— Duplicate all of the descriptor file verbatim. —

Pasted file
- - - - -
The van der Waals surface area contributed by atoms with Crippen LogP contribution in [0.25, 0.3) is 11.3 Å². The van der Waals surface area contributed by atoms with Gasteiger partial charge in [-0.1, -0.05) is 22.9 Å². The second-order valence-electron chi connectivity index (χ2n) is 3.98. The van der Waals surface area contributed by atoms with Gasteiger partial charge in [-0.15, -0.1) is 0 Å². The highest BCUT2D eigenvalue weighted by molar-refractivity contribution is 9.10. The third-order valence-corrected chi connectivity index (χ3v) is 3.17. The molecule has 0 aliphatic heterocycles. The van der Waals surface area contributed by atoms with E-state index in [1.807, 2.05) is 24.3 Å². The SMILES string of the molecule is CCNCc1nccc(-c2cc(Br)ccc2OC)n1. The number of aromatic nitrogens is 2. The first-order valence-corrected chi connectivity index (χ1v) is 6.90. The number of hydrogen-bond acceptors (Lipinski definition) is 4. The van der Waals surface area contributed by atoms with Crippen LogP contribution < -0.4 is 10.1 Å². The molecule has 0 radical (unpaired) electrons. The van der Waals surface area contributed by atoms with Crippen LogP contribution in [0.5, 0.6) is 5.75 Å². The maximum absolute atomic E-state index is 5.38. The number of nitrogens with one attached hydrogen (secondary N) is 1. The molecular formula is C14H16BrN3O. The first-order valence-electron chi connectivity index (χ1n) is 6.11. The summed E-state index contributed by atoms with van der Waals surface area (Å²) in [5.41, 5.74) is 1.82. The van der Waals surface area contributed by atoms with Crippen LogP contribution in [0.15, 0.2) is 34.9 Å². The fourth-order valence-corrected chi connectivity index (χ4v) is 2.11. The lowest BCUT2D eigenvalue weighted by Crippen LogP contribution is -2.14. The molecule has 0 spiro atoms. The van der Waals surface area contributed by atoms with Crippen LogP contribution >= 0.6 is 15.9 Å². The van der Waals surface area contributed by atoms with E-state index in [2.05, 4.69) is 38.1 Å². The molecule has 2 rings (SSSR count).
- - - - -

The van der Waals surface area contributed by atoms with Crippen LogP contribution in [0.25, 0.3) is 11.3 Å². The van der Waals surface area contributed by atoms with Gasteiger partial charge in [-0.1, -0.05) is 22.9 Å². The second-order valence-electron chi connectivity index (χ2n) is 3.98. The van der Waals surface area contributed by atoms with Gasteiger partial charge in [-0.15, -0.1) is 0 Å². The highest BCUT2D eigenvalue weighted by molar-refractivity contribution is 9.10. The third-order valence-corrected chi connectivity index (χ3v) is 3.17. The molecule has 0 aliphatic heterocycles. The van der Waals surface area contributed by atoms with E-state index in [1.807, 2.05) is 24.3 Å². The SMILES string of the molecule is CCNCc1nccc(-c2cc(Br)ccc2OC)n1. The number of aromatic nitrogens is 2. The first-order valence-corrected chi connectivity index (χ1v) is 6.90. The number of hydrogen-bond acceptors (Lipinski definition) is 4. The van der Waals surface area contributed by atoms with Crippen LogP contribution < -0.4 is 10.1 Å². The molecule has 0 radical (unpaired) electrons. The van der Waals surface area contributed by atoms with Crippen LogP contribution in [0.5, 0.6) is 5.75 Å². The maximum absolute atomic E-state index is 5.38. The number of nitrogens with one attached hydrogen (secondary N) is 1. The molecular formula is C14H16BrN3O. The first-order valence-electron chi connectivity index (χ1n) is 6.11. The summed E-state index contributed by atoms with van der Waals surface area (Å²) in [5.41, 5.74) is 1.82. The van der Waals surface area contributed by atoms with Crippen LogP contribution in [0.15, 0.2) is 34.9 Å². The fourth-order valence-corrected chi connectivity index (χ4v) is 2.11. The lowest BCUT2D eigenvalue weighted by Crippen LogP contribution is -2.14. The molecule has 0 spiro atoms. The van der Waals surface area contributed by atoms with Crippen LogP contribution >= 0.6 is 15.9 Å². The van der Waals surface area contributed by atoms with E-state index in [2.05, 4.69) is 38.1 Å². The molecule has 2 rings (SSSR count).